London Grip Poetry Review – Caroline Bird

Poetry review – ROOKIE: Louise Warren welcomes this selection from Caroline Bird’s previous books

Caroline Bird
Carcanet Poetry
ISBN  9781800171879

I have always loved the poetry of Caroline Bird, so it was a treat to read this volume of her selected poems. It is ingeniously and mischievously titled Rookie, for that is what she surely is – rookie poet. Subversive, surprising, never one to follow the rules, completely herself.

Bird’s first collection Looking through Letterboxes was published in 2002 when she was just fifteen years old! Here is a glimpse of her brilliant early talent.

I’ll break my neck if I jump again from the top of the stairs.
I’ll suffer for the rest of my life in hospital
If I put my finger up my nose and then the wind changes.
I know this because you told me.
                                             (‘I know this because You Told Me’)

And here is another example

No one else is having your heartbreak.
Your perfect pulsing peach
in scarlet syrup,
your creamy self-pitying.

Not even when the whole world
Is stacked like chairs
and you are milky-eyed
with sleep, honey chocolate,
blues before bedtime.
                                                   (Your Heartbreak’)

There she was, challenging us with her raw, funny, spot on clever writing. You knew that, like the young Sylvia Plath, she was a one-off, a unique poet.

In this latest compilation of her work we get to see how Bird has developed while staying true to her voice. In the wonderful ‘Afterword’ she looks back at herself and says, ‘Putting this together was the loveliest, luckiest task. And it was also a bit like watching a breakdown in slow motion whilst strapped to a chair.’ She talks about how poetry was a way of hiding her true self, because, ‘once hidden I could roll my heart in sequins and chuck it out glittering into the street.’ But now she is here. Lesbian. Out. Confident. Brilliant.

In her collection Watering Can (2009) you see her wrestling with her sexuality as in this excerpt from the aptly titled ‘Closet Affair’:

When the shivers of shame have stopped, she said
I’ll just hop on a bus and go back to my husband
but first – this might sound odd – I want to sit 
in your airing cupboard for a couple of hours.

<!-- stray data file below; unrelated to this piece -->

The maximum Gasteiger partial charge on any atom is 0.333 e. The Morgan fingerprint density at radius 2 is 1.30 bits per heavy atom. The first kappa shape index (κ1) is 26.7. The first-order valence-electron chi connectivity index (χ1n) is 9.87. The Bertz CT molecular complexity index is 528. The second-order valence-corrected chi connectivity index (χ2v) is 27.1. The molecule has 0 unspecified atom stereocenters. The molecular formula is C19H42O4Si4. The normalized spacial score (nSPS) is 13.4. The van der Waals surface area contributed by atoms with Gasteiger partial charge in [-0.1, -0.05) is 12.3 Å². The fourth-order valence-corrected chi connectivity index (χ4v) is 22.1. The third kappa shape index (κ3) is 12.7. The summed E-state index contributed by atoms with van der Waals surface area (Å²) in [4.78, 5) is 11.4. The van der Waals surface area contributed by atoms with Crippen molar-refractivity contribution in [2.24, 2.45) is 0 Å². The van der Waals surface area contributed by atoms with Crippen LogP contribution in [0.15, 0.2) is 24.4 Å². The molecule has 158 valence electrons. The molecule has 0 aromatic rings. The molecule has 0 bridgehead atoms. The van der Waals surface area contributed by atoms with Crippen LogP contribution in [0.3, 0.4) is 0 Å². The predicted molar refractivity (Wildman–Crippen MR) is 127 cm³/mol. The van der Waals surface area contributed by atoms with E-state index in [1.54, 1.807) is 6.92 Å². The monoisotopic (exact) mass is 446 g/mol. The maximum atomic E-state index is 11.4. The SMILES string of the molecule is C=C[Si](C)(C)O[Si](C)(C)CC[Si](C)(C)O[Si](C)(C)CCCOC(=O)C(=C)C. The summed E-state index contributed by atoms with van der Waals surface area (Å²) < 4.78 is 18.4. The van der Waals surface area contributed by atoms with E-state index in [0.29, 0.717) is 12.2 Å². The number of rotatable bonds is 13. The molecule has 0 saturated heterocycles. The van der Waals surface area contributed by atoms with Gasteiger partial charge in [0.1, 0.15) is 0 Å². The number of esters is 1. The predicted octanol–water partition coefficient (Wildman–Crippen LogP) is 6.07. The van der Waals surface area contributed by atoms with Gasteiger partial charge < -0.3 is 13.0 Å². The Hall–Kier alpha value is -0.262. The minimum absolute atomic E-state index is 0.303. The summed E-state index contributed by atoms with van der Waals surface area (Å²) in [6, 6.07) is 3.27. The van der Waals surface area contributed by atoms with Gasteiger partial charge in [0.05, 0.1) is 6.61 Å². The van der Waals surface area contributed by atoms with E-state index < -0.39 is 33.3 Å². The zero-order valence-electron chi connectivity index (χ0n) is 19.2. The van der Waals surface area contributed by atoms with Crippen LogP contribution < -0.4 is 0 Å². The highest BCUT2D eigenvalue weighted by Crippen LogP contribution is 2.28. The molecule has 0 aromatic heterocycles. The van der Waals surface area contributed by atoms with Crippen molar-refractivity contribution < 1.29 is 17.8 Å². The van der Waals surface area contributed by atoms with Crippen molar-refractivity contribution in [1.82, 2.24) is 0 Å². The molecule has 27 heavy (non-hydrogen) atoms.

Bird is drawn to the imagery of the domestic, the everyday: airing cupboards, playdough, Gardeners’ Question Time, carpets; but she also draws upon a surreal playground, a risky edgy dreamscape where the rules have been banished. We can see this in ‘Mistress of the House’ which comes from the intriguingly titled Trouble Came to the Turnip (2006)

The Mistress of the house is scared of moonshine,
roast dinners and post.
There will be no divine intervention.
The plugs are sick of electricity.
See how the coffee table creeps around the room?
See how the mistress of the house
Carries it on her back like a coffin?
She has armed herself with sticks.
She is ready for bed.

The hiding she talks about earlier is here tenderly and achingly evoked in the domestic. So tragic, yet so funny. Her writing is never never over-egged; she uses the most delicious phrasing. Elsewhere, she explores another form of hiding, this time hiding behind words.

It’s me or the dog’ she laughed,
Though by ‘dog’ she meant ‘void’
and by ‘laughed’ she meant ‘sobbed’
and by ‘me’ she meant ‘us’
and by ‘she’ I meant ‘you’
and by ‘or’ she meant ‘and’.
It’s us and the void she sobbed.

When Bird’s poetry runs wild, it really does. Her voice is urgent, full of upended fairy tales and chaotic inside-out domestic dramas.

But when I return,
the swaddling-wraps still steaming on the floor
from when I evaporated, my mother
pours green tea, shows me the tyre marks on her wrist –
souvenirs from the grey motorway.
Then she points at the sky and says,
‘Those are clouds’,
then she takes me outside and says 
‘This is sunlight’,
then she pushes me down a well and says,
‘That is darkness’
and I mean to say, ‘obviously’
but I say, ‘Bandages, griddle and ouch’.

She plays with language, reshaping it like playdough, but she is never whimsical. She is quick to bring a poem back to the real world just before it flings itself into the fantastical, and then she punches you in the gut with something heart wrenchingly simple. From the collection Those Days of Prohibition (2017) here is ‘The Amnesty’ (quoted in its entirety because it is so whole and perfect)

I surrender my weapons:
Catapult Tears, Raincloud Hat,
Lip Zip, Brittle Coat, Taunt Teeth
in guarded rows.   Pluck this plate
 of armour from my ear, drop
it in the Amnesty Bin,
watch my sadness land among
 the dark shape of memory.

Unarmed, now see my saunter
past Ticking Baggage, Loaded 
Questions, Gangs of Doubt; my love
equips me.  I swear, ever
since your cheeky face span round
I trust this whole bloody world.

Finally, we come to Bird’s previous collection The Air Year, which won the Forward Prize in 2020. An“air year” is apparently the year before a marriage and The Air Year is dedicated to the poet’s wife-to-be. The poems are a sequence in flight, full of unexpected joy, the possibility of what happens if we step out, take a risk, lift our wings and jump. Here is ‘Mid-Air’ to give a sense of what I mean:

Oh God. Music preceded by mid-air,
when the baton lifts, the orchestra tightens: ‘And’
before the ‘one, two, three’. And
the sunlight is meticulous. And the river
holds its tongue. And your silver
earring steels like an aerialist’s hoop, caught
 mid-spin. A note almost sung. Locked
in the amber of the and.
We just want to land or
be landed on.